Mar: New draft of “Rapidly Evolving Technologies and Startup Exits”
We study the diffusion of techniques designed to identify causal relationships in corporate finance research. We estimate the diffusion started in the mid-nineties, lags twenty years compared to economics, and is now used in the majority of corporate finance articles. Consistent with recent theories of technology diffusion, the adoption varies across researchers based on individuals’ expected net benefits of adoption. Younger scholars, holders of PhDs in economics, and those working at top institutions adopt faster. Adoption is accelerated through networks of colleagues and alumni and is also facilitated by straddlers who cross-over from economics to finance. Our findings highlight new forces that explain the diffusion of innovation and shape the norms of academic research.
This paper examines how startups’ exit choices are related to their positioning within technological cycles. We construct novel measures of startups’ technology positioning based on patent text, and we find that startups innovating in rapidly evolving technology areas (i.e., early in the technology cycle) are more likely to exit via IPO. In contrast, those innovating in stable areas (i.e., later in the cycle) are more likely to sell-out. We argue that innovation in rapidly evolving areas substitutes existing technologies and creates a path to an independent market presence favoring IPO exits, whereas innovation in stable areas fosters technological complementarity which induces sell-outs. A battery of tests support this interpretation and indicate that technological characteristics play an important role in explaining startups’ exit avenues.
Numerous works have examined the finance-related implications of intellectual property that is generated internally or acquired through M&A activity. The transfer of intellectual property via the secondary market for patents has received less attention. This paper fills that gap by asking how patent acquisitions interact with firm investment policy. I find that patent acquirers subsequently invest in more R&D, increase internal patenting, and eventually make new investments in CAPX. Firms with more technological expertise and investment opportunities acquire more patents. Patent sales are the dominant type of contract and maximize investment incentives; patent licenses frequently contain royalties, which induce underinvestment problems. Nevertheless, licensing can be explained in part by financial and strategic considerations. Licensing is more likely when buyers become financially constrained, when revenue can be shifted to low tax sellers, and when the buyer is a competitor acquiring rights to a valuable patent. Overall, these results suggest patent acquisitions are motivated by the pursuit of investment synergies, rather than innovation substitution, commercialization motives, or legal threats.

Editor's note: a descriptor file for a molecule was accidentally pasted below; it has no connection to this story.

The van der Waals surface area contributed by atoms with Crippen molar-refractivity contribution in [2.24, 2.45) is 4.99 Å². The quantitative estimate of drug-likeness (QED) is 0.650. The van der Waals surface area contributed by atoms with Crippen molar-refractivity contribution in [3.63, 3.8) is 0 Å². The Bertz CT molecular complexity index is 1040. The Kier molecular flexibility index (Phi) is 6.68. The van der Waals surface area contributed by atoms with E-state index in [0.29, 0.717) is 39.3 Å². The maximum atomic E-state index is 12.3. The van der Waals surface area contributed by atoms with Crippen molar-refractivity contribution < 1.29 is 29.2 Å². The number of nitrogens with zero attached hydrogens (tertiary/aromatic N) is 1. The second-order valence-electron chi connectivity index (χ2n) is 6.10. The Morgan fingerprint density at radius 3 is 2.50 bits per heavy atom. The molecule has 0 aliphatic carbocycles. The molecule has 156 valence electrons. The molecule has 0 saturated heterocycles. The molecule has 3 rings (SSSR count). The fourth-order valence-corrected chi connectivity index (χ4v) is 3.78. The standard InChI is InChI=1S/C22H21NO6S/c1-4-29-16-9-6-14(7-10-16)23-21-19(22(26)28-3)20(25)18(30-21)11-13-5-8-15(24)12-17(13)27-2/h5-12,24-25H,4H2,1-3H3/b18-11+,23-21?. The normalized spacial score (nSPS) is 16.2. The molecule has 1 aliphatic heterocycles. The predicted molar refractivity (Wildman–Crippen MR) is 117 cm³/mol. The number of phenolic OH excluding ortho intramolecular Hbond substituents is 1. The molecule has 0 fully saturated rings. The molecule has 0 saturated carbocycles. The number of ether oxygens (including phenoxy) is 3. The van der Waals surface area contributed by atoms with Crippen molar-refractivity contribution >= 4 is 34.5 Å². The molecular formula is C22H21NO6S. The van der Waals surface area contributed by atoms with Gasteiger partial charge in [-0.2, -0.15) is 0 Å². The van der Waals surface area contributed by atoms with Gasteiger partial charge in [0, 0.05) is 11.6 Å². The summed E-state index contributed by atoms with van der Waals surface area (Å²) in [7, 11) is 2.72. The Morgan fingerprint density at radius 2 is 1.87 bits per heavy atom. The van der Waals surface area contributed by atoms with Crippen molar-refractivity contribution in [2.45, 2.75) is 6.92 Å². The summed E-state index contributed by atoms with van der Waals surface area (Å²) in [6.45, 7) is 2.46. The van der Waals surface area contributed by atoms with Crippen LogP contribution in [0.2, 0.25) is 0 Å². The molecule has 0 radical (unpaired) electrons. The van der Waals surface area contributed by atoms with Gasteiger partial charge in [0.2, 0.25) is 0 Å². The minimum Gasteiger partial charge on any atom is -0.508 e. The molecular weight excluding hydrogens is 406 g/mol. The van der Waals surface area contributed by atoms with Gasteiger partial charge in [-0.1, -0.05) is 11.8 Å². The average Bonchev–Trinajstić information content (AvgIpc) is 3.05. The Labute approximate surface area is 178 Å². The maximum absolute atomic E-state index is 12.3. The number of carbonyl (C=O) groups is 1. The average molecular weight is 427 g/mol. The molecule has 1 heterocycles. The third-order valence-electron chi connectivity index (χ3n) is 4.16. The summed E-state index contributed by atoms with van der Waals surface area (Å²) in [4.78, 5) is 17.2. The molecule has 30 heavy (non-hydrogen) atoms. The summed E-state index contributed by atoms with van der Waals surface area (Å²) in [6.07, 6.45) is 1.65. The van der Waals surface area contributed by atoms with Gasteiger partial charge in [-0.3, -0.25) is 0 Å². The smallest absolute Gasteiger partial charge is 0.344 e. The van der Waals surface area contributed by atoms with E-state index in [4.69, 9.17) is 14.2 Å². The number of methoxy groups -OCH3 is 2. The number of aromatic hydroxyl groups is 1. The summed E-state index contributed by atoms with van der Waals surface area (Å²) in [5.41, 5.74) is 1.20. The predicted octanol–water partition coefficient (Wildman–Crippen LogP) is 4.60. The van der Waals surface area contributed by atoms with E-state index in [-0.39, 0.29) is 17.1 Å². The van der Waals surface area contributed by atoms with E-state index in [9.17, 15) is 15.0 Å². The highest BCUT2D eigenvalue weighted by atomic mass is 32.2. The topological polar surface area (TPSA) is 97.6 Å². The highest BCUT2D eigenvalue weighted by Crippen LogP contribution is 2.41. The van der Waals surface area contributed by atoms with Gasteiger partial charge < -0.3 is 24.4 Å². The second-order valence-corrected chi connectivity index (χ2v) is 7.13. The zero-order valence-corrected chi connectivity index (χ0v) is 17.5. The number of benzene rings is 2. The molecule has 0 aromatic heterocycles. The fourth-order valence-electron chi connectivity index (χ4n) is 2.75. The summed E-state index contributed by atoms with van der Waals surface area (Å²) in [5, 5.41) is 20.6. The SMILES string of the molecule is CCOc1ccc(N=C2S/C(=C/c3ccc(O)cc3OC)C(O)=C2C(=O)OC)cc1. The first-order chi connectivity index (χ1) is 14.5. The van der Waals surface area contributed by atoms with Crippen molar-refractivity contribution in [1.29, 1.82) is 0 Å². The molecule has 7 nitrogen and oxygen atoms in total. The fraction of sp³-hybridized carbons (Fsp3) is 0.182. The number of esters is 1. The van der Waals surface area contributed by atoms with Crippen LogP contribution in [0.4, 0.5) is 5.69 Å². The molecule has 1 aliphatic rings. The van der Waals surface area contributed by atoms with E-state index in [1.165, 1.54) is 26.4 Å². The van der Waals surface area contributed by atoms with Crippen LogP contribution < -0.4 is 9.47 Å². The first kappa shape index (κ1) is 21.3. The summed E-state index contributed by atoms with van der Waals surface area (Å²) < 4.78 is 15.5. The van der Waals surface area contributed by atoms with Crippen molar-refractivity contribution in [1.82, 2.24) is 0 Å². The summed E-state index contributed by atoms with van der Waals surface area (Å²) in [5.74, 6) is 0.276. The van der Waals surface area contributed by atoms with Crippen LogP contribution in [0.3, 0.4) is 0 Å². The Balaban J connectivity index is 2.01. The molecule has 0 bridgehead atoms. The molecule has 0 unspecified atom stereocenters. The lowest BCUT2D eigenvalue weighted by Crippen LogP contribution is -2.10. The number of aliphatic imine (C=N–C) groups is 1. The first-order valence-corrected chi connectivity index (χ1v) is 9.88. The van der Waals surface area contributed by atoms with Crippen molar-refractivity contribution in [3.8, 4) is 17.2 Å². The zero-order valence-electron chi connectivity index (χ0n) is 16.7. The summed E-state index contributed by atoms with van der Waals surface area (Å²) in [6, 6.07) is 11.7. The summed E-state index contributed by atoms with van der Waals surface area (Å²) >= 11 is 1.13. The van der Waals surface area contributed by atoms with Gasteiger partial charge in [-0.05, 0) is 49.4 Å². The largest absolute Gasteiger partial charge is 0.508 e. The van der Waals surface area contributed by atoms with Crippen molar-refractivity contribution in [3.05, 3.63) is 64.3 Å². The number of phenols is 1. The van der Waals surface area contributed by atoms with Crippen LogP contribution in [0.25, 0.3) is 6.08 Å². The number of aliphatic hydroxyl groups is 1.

Following SOX, exchanges mandated majority independent boards and defined independence such that some directors could reclassify from non-independent to independent. Because membership is unchanged, reclassifications make a board more independent legally, but not economically. I exploit the plausibly exogenous nature of reclassification eligibility to compare “treatment” firms that altered board membership to similar “placebo” firms that reclassified directors instead. Consistent with the view that boards are chosen optimally, placebo firms outperformed treatment firms by 3.7%. Furthermore, the mandate, which reduced firm specific knowledge as inside directors departed, also impacted investment choices: Treatment firms subsequently shifted away from intangible investments.
Works in Progress
“VC Firm Investment Choices” (with Laurent Fresard, Gerard Hoberg, and Berk Sensoy)
“Contracting for patents”